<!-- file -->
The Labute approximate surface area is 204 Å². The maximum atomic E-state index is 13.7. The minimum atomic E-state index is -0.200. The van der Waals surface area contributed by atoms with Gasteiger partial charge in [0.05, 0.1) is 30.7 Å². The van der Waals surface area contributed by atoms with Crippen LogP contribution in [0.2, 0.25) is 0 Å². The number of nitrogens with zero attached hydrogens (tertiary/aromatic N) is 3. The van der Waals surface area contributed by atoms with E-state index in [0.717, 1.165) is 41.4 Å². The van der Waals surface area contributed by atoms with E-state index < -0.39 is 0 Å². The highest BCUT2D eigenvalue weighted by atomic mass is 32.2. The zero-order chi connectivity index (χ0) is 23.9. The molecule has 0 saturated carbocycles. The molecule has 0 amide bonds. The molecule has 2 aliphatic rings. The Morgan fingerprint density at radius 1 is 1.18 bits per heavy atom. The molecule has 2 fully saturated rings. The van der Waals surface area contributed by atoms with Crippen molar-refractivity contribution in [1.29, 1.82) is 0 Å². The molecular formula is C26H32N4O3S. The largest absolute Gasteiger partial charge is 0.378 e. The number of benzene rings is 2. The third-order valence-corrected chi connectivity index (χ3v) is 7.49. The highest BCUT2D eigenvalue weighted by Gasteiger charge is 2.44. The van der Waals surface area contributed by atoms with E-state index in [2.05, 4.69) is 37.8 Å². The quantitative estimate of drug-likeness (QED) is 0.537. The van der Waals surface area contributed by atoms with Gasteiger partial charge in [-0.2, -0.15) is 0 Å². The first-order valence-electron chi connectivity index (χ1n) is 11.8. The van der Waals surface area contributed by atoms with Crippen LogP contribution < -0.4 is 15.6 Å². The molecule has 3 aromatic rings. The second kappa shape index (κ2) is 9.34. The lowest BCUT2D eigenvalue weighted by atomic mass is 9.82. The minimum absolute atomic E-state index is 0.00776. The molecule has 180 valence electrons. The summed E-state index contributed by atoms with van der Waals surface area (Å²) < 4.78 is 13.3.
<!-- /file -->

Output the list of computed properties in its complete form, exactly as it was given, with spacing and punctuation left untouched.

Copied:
The Labute approximate surface area is 204 Å². The maximum atomic E-state index is 13.7. The minimum atomic E-state index is -0.200. The van der Waals surface area contributed by atoms with Gasteiger partial charge in [0.05, 0.1) is 30.7 Å². The van der Waals surface area contributed by atoms with Crippen LogP contribution in [0.2, 0.25) is 0 Å². The number of nitrogens with zero attached hydrogens (tertiary/aromatic N) is 3. The van der Waals surface area contributed by atoms with E-state index in [0.717, 1.165) is 41.4 Å². The van der Waals surface area contributed by atoms with E-state index < -0.39 is 0 Å². The highest BCUT2D eigenvalue weighted by atomic mass is 32.2. The zero-order chi connectivity index (χ0) is 23.9. The molecule has 0 saturated carbocycles. The molecule has 0 amide bonds. The molecule has 2 aliphatic rings. The Morgan fingerprint density at radius 1 is 1.18 bits per heavy atom. The molecule has 2 fully saturated rings. The van der Waals surface area contributed by atoms with Crippen molar-refractivity contribution in [1.29, 1.82) is 0 Å². The molecular formula is C26H32N4O3S. The largest absolute Gasteiger partial charge is 0.378 e. The number of benzene rings is 2. The third-order valence-corrected chi connectivity index (χ3v) is 7.49. The highest BCUT2D eigenvalue weighted by Gasteiger charge is 2.44. The van der Waals surface area contributed by atoms with E-state index in [2.05, 4.69) is 37.8 Å². The quantitative estimate of drug-likeness (QED) is 0.537. The van der Waals surface area contributed by atoms with Gasteiger partial charge in [-0.2, -0.15) is 0 Å². The first-order valence-electron chi connectivity index (χ1n) is 11.8. The van der Waals surface area contributed by atoms with Crippen LogP contribution < -0.4 is 15.6 Å². The molecule has 3 aromatic rings. The second kappa shape index (κ2) is 9.34. The lowest BCUT2D eigenvalue weighted by atomic mass is 9.82. The minimum absolute atomic E-state index is 0.00776. The molecule has 180 valence electrons. The summed E-state index contributed by atoms with van der Waals surface area (Å²) < 4.78 is 13.3.